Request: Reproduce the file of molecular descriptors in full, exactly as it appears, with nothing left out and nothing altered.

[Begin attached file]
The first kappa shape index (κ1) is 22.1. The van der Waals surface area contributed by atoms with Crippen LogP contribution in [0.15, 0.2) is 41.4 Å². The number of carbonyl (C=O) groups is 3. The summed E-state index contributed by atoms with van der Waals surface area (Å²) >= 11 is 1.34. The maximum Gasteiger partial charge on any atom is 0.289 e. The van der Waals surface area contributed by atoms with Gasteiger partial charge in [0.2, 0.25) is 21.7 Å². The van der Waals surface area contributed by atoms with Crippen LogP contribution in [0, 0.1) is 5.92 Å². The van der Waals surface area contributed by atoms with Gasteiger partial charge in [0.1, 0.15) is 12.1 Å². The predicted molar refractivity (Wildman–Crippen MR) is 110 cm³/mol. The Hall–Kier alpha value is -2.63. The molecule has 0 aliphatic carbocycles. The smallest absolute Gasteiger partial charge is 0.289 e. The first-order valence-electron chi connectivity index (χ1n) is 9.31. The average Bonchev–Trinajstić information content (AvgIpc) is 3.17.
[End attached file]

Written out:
The first kappa shape index (κ1) is 22.1. The van der Waals surface area contributed by atoms with Crippen LogP contribution in [0.15, 0.2) is 41.4 Å². The number of carbonyl (C=O) groups is 3. The summed E-state index contributed by atoms with van der Waals surface area (Å²) >= 11 is 1.34. The maximum Gasteiger partial charge on any atom is 0.289 e. The van der Waals surface area contributed by atoms with Gasteiger partial charge in [0.2, 0.25) is 21.7 Å². The van der Waals surface area contributed by atoms with Crippen LogP contribution in [0, 0.1) is 5.92 Å². The van der Waals surface area contributed by atoms with Gasteiger partial charge in [0.1, 0.15) is 12.1 Å². The predicted molar refractivity (Wildman–Crippen MR) is 110 cm³/mol. The Hall–Kier alpha value is -2.63. The molecule has 0 aliphatic carbocycles. The smallest absolute Gasteiger partial charge is 0.289 e. The first-order valence-electron chi connectivity index (χ1n) is 9.31. The average Bonchev–Trinajstić information content (AvgIpc) is 3.17.